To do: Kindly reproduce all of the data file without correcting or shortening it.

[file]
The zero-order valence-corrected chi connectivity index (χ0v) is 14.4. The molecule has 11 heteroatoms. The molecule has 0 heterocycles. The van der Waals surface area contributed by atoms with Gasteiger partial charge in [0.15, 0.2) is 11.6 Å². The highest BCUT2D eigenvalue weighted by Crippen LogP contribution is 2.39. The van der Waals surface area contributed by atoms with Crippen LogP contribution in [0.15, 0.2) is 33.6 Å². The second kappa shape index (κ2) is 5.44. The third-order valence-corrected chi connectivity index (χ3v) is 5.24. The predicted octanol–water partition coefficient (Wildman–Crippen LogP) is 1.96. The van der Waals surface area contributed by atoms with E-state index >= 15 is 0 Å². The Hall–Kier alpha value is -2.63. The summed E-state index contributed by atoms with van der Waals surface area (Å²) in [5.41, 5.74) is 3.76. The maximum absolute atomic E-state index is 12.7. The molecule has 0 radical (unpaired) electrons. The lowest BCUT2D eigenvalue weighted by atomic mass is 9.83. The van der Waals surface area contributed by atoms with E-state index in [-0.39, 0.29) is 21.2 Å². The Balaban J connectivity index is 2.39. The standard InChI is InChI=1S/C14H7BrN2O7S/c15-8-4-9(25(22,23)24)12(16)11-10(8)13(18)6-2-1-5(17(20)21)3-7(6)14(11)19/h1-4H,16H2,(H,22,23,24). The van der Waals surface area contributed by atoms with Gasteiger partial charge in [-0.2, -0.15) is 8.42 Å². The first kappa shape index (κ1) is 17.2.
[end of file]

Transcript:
The zero-order valence-corrected chi connectivity index (χ0v) is 14.4. The molecule has 11 heteroatoms. The molecule has 0 heterocycles. The van der Waals surface area contributed by atoms with Gasteiger partial charge in [0.15, 0.2) is 11.6 Å². The highest BCUT2D eigenvalue weighted by Crippen LogP contribution is 2.39. The van der Waals surface area contributed by atoms with Crippen LogP contribution in [0.15, 0.2) is 33.6 Å². The second kappa shape index (κ2) is 5.44. The third-order valence-corrected chi connectivity index (χ3v) is 5.24. The predicted octanol–water partition coefficient (Wildman–Crippen LogP) is 1.96. The van der Waals surface area contributed by atoms with E-state index >= 15 is 0 Å². The Hall–Kier alpha value is -2.63. The summed E-state index contributed by atoms with van der Waals surface area (Å²) in [5.41, 5.74) is 3.76. The maximum absolute atomic E-state index is 12.7. The molecule has 0 radical (unpaired) electrons. The lowest BCUT2D eigenvalue weighted by atomic mass is 9.83. The van der Waals surface area contributed by atoms with E-state index in [-0.39, 0.29) is 21.2 Å². The Balaban J connectivity index is 2.39. The standard InChI is InChI=1S/C14H7BrN2O7S/c15-8-4-9(25(22,23)24)12(16)11-10(8)13(18)6-2-1-5(17(20)21)3-7(6)14(11)19/h1-4H,16H2,(H,22,23,24). The van der Waals surface area contributed by atoms with Gasteiger partial charge in [-0.2, -0.15) is 8.42 Å². The first kappa shape index (κ1) is 17.2.